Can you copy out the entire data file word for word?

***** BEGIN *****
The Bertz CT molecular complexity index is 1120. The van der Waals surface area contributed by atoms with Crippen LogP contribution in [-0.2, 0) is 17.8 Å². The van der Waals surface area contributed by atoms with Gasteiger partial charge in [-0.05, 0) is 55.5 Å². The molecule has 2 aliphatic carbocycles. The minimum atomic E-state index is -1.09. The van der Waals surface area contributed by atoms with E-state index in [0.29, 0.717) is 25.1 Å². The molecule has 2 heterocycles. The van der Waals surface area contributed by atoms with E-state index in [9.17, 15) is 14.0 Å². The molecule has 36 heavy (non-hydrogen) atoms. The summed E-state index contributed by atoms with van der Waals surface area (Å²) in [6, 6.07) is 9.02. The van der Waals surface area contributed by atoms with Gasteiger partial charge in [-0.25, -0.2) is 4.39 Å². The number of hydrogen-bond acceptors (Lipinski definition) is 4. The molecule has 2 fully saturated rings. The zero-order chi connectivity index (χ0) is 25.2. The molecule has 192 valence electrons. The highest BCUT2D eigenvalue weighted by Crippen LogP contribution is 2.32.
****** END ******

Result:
The Bertz CT molecular complexity index is 1120. The van der Waals surface area contributed by atoms with Crippen LogP contribution in [-0.2, 0) is 17.8 Å². The van der Waals surface area contributed by atoms with Gasteiger partial charge in [-0.05, 0) is 55.5 Å². The molecule has 2 aliphatic carbocycles. The minimum atomic E-state index is -1.09. The van der Waals surface area contributed by atoms with E-state index in [0.29, 0.717) is 25.1 Å². The molecule has 2 heterocycles. The van der Waals surface area contributed by atoms with E-state index in [9.17, 15) is 14.0 Å². The molecule has 36 heavy (non-hydrogen) atoms. The summed E-state index contributed by atoms with van der Waals surface area (Å²) in [6, 6.07) is 9.02. The van der Waals surface area contributed by atoms with Gasteiger partial charge in [-0.25, -0.2) is 4.39 Å². The number of hydrogen-bond acceptors (Lipinski definition) is 4. The molecule has 2 fully saturated rings. The zero-order chi connectivity index (χ0) is 25.2. The molecule has 192 valence electrons. The highest BCUT2D eigenvalue weighted by Crippen LogP contribution is 2.32.